“A quarterback’s best friend” is typically a phrase meant to describe a tight end or running back who provides safe and reliable traits on a snap-to-snap basis as a receiver. But the Denver Broncos don’t have a standout pass-catching threat at either position, despite having two quarterbacks who could benefit greatly from receiving help at both spots. That may be where Carlos Henderson enters the picture, as the third receiver Denver has desperately needed in their offense the past few years.
Why will quarterbacks love Henderson? The 5-11, 200-pound receiver is built similarly to Jarvis Landry, and brings the same edge and post-catch ability to the position that makes the Dolphins wide receiver such a deadly short-intermediate area target for Ryan Tannehill. Henderson’s ability to create offense with the ball in his hands will consistently put Denver in advantageous down-and-distance situations, as he did often at Louisiana Tech.
— #InElwayWeTrust (@EsRolvl) April 29, 2017
Not only does Henderson have running back-like vision and elusiveness in the open field, but he plays with a nasty edge to his game that makes him tough to bring down, even for bigger defenders. His build is layered with muscle, and Henderson never shies away from contact on the field, instead choosing to dish it out whenever possible. Henderson has no qualms about working the middle of the field, aggressively breaking off inside routes to cross safeties’ faces and reel in tough grabs. He’s already begun to show off his ability to turn a quick hitter into a big gain during Denver’s OTAs.
— Chris Burke (@ChrisBurke_SI) May 25, 2017
But as the above tweet indicates, Henderson also brings deep speed and excellent ball tracking to an offense, traits that will be important if the strong-armed Paxton Lynch is inserted into the lineup. He’s a mid-4.4 speed guy who can slip behind a defense and make vertical plays when needed as well, opening up the route tree for the rookie.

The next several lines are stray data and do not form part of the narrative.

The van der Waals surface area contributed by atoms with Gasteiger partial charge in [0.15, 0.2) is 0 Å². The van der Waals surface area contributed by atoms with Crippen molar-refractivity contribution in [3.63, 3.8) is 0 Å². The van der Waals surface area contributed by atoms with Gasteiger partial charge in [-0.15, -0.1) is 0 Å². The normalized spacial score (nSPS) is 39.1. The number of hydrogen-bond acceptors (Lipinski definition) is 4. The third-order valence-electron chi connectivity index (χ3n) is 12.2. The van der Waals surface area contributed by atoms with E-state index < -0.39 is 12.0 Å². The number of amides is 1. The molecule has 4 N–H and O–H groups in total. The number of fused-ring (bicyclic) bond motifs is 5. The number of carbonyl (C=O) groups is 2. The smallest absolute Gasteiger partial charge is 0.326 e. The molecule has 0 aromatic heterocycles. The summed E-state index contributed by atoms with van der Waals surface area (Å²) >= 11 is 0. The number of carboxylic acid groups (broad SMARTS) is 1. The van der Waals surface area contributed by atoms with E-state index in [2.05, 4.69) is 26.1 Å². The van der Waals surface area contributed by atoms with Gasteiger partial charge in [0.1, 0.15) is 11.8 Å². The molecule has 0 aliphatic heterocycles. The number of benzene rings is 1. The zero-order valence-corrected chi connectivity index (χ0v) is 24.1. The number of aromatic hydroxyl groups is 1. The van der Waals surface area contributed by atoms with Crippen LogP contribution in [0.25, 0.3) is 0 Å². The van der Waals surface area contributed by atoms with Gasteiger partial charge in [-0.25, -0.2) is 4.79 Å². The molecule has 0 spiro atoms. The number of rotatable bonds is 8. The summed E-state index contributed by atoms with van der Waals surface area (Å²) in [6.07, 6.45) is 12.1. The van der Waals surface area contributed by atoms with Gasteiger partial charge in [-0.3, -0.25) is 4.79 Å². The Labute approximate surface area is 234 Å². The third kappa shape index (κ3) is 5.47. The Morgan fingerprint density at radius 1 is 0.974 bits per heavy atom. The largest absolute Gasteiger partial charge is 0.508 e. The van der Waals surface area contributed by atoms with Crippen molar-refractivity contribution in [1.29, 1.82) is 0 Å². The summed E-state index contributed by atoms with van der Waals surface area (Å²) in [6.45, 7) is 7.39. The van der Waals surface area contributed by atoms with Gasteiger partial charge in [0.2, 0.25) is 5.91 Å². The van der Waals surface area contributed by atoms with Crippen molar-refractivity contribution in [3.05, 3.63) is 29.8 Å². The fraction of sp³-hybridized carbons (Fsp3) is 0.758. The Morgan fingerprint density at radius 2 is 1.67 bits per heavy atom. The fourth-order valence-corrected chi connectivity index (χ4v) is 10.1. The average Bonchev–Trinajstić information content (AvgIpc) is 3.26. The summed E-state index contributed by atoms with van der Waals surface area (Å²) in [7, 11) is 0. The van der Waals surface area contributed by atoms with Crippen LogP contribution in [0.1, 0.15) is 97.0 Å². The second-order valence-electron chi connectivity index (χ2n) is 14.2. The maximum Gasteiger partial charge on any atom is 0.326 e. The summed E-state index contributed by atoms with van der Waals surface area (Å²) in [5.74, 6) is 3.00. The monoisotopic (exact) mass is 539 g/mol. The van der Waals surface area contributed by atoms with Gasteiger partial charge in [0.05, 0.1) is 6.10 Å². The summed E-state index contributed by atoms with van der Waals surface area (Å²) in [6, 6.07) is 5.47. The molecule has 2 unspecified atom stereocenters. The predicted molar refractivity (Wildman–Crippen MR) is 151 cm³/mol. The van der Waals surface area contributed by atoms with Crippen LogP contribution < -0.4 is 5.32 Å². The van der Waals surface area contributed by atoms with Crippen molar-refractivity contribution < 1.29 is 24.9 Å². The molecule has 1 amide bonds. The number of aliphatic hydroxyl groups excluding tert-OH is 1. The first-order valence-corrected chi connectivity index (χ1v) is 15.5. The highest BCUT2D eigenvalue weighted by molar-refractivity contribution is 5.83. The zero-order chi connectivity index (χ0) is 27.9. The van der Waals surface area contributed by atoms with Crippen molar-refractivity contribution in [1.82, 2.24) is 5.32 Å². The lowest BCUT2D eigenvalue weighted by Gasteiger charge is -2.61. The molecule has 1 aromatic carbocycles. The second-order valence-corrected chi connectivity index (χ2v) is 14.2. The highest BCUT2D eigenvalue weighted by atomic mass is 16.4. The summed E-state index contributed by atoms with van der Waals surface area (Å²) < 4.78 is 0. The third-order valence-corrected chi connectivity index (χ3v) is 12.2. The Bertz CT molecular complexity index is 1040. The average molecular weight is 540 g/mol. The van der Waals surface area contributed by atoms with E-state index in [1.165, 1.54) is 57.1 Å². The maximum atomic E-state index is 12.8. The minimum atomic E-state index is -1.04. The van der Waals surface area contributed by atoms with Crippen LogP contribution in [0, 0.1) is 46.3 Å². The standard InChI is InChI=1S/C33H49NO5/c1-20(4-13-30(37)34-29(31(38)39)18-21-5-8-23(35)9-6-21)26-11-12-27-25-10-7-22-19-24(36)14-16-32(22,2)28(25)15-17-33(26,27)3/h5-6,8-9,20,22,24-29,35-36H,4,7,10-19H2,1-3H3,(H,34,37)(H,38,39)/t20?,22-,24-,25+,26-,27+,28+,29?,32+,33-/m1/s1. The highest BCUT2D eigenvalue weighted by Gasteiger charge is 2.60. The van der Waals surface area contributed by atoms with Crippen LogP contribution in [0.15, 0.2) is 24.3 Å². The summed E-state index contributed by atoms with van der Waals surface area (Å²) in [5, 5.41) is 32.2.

Henderson does still need to develop as a complete route runner, but all the quickness and burst is there to eventually become dominant against man coverage when his technique develops. I love his desire and ability to play in traffic and make contested catches despite not having elite length, size or leaping ability. He may not ever be dominant in this area, but for a receiver his size, it’s great to know that he’ll be able to standout in another area outside of his biggest strengths. For a young quarterback like Lynch that may force the issue, having a receiver who will readily compete at the catch point and battle bigger defensive backs in the air is a welcoming sight.
— Julian Barsch (@julian_barsch) March 28, 2017
In addition to the strengths he’ll bring to the team as a receiver at the catch point and after the catch, Henderson offers return ability that will help give Denver more advantageous field position, and may even put points on the board for the team. Henderson had three kickoff returns for touchdowns during his career at Louisiana Tech, and averaged an absurd 32.2 yards per return during last season.
He’s such a dynamic open-field weapon that Denver’s coaches will want to get him involved early, often and in a myriad of ways, which only help open things up for Emmanuel Sanders and Demaryius Thomas, let alone whichever signal caller is under center for Denver. Teams with question marks at the quarterback position are always wise to add playmakers that can create offense on their own, and although Denver’s draft as a whole left something to be desired, they’re going to come away with a massive steal in Henderson as a third round selection.